Franzen speculates the reason so little research has been done on the effects of reading Scripture may be because “the ubiquity of references to the Bible promotes the idea that we all know what it says and, consequently, reading it is simply a habitual and ultimately meaningless activity.”
But that is not true, according to his study using data from Christian respondents to the 2007 wave of the Baylor Religion Survey.
In many cases, Franzen found frequency of Bible reading was one of the most powerful predictors of attitudes on moral and political issues. Consider some of the findings:
- The likelihood of Christians saying it is important to actively seek social and economic justice to be a good person increased 39 percent with each jump up the ladder of the frequency of reading Scripture, from reading the Bible less than once a year to no more than once a month to about weekly to several times a week or more.
- Christian respondents overall were 27 percent more likely to say it is important to consume or use fewer goods to be a good person as they became more frequent Bible readers.
- Reading the Bible more often also was linked to improved attitudes toward science. Respondents were 22 percent less likely to view religion and science as incompatible at each step toward more frequent Bible reading.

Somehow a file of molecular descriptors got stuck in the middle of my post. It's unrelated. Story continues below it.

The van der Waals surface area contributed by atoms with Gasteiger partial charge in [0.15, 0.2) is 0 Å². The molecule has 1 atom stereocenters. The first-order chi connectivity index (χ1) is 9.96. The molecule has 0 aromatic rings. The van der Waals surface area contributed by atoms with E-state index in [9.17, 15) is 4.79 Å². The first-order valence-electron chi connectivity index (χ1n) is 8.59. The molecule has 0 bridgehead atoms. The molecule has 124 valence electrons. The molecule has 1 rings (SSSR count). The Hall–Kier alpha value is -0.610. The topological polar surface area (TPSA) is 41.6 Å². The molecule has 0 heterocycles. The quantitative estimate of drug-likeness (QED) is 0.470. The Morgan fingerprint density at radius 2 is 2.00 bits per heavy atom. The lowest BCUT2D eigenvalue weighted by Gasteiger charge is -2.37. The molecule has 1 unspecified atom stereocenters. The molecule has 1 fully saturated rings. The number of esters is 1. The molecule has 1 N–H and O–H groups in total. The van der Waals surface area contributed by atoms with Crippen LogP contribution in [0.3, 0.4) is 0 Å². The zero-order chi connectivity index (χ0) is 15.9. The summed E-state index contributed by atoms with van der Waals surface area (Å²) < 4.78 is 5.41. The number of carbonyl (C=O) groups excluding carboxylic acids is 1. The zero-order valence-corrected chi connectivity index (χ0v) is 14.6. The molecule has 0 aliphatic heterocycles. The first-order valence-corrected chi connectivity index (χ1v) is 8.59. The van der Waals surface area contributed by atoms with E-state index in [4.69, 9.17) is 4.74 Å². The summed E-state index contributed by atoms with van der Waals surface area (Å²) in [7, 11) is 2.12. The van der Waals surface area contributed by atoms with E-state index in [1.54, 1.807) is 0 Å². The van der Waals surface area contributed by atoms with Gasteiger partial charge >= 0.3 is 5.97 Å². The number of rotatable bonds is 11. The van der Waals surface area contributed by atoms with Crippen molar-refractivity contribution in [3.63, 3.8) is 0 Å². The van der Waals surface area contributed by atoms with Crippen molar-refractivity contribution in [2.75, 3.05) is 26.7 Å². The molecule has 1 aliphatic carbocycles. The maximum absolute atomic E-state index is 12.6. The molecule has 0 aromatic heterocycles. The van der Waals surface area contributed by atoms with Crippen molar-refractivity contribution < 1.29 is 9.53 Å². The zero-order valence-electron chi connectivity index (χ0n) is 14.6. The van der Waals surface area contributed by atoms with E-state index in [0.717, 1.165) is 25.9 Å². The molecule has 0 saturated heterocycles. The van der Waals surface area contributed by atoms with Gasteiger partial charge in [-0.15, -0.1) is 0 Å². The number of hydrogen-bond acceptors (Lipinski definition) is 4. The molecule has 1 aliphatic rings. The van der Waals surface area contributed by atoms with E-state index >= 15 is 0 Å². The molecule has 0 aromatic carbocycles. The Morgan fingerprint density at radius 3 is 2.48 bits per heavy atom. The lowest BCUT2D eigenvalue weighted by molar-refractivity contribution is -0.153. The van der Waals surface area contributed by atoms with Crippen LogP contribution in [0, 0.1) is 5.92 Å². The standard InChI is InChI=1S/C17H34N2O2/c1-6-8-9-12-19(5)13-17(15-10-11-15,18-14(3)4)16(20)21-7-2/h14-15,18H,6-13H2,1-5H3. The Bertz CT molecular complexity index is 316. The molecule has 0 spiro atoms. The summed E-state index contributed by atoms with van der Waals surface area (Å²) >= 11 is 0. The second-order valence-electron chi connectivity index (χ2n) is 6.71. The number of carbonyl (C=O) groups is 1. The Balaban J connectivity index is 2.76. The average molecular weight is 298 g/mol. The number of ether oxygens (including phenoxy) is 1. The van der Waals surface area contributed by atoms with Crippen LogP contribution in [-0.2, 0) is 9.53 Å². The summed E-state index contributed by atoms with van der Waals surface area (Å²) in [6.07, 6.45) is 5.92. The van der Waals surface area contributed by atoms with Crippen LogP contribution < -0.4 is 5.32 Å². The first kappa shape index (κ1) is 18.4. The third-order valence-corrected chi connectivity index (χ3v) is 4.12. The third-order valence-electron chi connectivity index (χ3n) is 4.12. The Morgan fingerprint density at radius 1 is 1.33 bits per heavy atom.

- The issues seemed to matter more than conservative-liberal tags. In the case of another major public policy debate, same-sex unions, nearly half of respondents who read the Bible less than once a year said homosexuals should be allowed to marry, while only 6 percent of people who read the Bible several times a week or more approved of such marriages.
Among other issues, more frequent Bible readers also were more likely to oppose legalized abortion, the death penalty, harsher punishment of criminals and expanding the federal government’s authority to fight terrorism.
[…]But the results are consistent with some past research.
In a 1998 article in the Journal for the Scientific Study of Religion, sociologists Mark Regnerus, Christian Smith and David Sikkink found that data from the 1996 Religious Identity and Influence Survey suggested that, contrary to “conventional wisdom,” conservative Protestants were among the most generous Christians in giving to the poor.
Surprise, surprise – reading the Bible makes people more moral.
I think we need to be open to letting our ideas about goodness, God and science be determined by what research shows, instead of what our feelings are. If science shows that atheists are generally more irrational and more amoral than believers, then we have to go where science leads. Not every atheist is irrational and immoral, but we have to believe what science tells us about atheism.
This study showing how authentic Christians get divorced less often than average is also interesting.